And as for WFRP characters being Eternal Weenies Who Always Suck, my long-lived six-career elf character begs to differ.  Sure, he didn't end up with a super-high Strength or Toughness, but an absurdly high Agility and the Dodge Blow skill meant that it was practically guaranteed that at least one attack per round would miss him entirely.  Oh, and he also had a ridiculous Initiative score and 4 Attacks to unload before his foes got a chance to act.  Good luck with that, warriors of chaos.

Warhammer's Old World is a crapfest with nothing but misery, disease, and poop lying around all over the place.  We honestly never got that sense of the Old World from the 1e setting materials.  Sure, the Old World was a place of danger, corruption, and economic disparity, but I think you need a big element of that in a fantasy setting for it to be interesting.  Nevertheless, it certainly didn't seem as post-apocalyptic as people often make out.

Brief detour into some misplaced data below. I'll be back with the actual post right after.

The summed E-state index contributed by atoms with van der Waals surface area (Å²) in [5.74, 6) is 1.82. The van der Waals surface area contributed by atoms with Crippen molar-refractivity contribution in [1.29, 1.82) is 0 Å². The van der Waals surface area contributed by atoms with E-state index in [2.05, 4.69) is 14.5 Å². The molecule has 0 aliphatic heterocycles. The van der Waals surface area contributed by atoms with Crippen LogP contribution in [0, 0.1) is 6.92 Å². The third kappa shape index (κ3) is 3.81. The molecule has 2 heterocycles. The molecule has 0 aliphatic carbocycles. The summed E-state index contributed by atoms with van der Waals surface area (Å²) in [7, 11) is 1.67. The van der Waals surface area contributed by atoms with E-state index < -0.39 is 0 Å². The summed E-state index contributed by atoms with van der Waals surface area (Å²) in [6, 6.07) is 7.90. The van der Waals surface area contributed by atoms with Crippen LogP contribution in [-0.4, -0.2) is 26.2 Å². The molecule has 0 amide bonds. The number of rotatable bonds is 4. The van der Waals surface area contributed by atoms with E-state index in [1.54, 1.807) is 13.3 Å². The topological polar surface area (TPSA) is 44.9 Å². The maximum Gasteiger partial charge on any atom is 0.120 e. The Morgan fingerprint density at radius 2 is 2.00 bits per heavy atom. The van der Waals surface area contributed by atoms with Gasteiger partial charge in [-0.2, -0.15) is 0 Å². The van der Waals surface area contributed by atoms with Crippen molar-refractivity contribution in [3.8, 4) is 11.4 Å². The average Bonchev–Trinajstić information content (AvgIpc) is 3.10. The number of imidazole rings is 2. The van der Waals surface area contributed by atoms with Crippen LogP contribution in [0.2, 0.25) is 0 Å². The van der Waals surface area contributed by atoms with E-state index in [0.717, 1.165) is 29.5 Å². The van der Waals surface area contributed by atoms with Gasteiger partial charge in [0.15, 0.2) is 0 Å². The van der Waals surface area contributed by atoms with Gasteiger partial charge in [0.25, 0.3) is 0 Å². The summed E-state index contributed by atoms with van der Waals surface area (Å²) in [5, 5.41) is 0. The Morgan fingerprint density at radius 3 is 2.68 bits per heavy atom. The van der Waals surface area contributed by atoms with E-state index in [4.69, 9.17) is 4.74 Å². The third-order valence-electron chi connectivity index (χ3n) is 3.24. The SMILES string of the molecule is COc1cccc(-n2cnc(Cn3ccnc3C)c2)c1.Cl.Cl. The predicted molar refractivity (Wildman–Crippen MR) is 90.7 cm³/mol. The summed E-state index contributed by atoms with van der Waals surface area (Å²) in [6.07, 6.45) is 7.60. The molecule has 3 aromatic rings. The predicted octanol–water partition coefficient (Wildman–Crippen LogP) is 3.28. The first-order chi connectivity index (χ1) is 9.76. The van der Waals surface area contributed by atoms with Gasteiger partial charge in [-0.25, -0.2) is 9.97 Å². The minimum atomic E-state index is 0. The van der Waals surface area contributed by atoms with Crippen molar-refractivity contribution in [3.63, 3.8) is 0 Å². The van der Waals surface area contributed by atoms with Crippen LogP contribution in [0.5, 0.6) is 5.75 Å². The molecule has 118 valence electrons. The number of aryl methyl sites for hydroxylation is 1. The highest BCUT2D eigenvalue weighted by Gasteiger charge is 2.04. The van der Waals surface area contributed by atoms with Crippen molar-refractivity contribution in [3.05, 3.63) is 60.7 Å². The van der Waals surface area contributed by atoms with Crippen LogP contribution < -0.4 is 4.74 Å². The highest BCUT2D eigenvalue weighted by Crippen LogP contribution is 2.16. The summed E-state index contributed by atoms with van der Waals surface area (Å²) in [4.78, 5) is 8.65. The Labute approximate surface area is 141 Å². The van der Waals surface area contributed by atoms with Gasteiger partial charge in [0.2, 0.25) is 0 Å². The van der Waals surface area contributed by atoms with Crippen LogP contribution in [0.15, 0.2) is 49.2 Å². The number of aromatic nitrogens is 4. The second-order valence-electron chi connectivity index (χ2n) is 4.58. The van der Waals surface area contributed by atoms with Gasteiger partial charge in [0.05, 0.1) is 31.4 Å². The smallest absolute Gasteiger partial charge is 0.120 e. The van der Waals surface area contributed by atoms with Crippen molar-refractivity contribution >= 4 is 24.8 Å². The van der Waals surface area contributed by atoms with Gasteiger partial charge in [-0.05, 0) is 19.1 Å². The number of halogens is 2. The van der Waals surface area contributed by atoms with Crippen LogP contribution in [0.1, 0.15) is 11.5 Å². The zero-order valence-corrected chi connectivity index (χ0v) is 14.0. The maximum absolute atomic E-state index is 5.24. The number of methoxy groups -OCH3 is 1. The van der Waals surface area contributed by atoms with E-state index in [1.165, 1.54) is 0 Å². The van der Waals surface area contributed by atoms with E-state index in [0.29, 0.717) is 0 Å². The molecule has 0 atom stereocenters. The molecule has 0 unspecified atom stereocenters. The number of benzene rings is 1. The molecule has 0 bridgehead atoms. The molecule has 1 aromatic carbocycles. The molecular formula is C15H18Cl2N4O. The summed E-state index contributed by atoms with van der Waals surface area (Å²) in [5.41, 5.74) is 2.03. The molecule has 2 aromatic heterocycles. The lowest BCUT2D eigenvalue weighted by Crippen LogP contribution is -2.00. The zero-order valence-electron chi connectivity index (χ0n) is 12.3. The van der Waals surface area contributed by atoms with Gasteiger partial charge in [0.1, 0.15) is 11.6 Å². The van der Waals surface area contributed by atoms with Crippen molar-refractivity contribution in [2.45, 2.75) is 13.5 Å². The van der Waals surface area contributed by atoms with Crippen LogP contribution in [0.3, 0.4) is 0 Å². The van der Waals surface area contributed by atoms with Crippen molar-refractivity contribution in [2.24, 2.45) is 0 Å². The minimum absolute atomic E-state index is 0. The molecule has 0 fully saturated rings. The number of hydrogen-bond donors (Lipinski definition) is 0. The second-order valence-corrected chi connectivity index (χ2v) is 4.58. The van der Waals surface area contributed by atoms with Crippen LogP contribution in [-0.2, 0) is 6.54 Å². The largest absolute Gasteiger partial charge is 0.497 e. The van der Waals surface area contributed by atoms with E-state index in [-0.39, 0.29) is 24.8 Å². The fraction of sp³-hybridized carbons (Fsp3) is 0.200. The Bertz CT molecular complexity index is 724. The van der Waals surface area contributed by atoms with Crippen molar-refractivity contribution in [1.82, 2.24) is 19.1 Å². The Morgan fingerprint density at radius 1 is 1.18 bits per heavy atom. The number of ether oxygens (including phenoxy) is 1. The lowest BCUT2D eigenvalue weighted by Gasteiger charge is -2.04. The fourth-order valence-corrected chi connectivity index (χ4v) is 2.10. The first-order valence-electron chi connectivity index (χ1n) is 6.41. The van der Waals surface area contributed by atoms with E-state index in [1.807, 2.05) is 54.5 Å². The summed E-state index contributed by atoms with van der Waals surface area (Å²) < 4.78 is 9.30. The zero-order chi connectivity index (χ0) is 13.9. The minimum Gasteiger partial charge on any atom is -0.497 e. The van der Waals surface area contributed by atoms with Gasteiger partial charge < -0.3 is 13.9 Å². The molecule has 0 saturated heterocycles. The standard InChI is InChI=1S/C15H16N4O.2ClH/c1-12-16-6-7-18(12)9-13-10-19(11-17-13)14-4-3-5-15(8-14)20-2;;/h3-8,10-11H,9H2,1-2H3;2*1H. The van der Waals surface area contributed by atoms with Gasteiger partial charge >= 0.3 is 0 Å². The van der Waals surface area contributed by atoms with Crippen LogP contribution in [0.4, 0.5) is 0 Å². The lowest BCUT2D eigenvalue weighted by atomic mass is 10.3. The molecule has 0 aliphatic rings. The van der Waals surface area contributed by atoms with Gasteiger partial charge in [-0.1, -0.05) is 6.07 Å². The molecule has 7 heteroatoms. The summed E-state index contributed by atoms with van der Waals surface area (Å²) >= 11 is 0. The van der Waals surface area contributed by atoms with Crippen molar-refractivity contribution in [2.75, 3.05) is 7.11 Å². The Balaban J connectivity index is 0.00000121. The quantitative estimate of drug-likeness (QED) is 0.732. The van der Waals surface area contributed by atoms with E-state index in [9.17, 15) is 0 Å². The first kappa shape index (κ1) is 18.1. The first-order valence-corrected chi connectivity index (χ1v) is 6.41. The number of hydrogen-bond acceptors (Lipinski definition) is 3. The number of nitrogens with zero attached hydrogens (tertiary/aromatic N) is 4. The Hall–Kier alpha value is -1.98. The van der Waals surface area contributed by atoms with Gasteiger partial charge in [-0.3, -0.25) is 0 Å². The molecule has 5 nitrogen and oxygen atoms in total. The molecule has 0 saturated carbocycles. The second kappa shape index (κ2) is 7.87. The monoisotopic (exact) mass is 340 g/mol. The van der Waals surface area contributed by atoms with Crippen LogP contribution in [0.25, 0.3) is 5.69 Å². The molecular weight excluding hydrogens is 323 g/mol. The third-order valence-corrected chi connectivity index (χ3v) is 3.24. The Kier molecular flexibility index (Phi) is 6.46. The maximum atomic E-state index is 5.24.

Of course, we actually benefiting from not knowing too much about the culture surrounding Warhammer that favored SPIKES AND MORE SPIKES AND GRIMDARK HELMS WITH SPIKES AND SKULLS ON THEM because we pretty much played the game in isolation from anyone else playing it.  To us, Warhammer was a place where Gandalf could go on an adventure with Conan, Legolas, King Arthur, and  Renaissance German dwarves and Viking dwarves, like this:

That's what WFRP looks like to me, but I guess we didn't get the memo.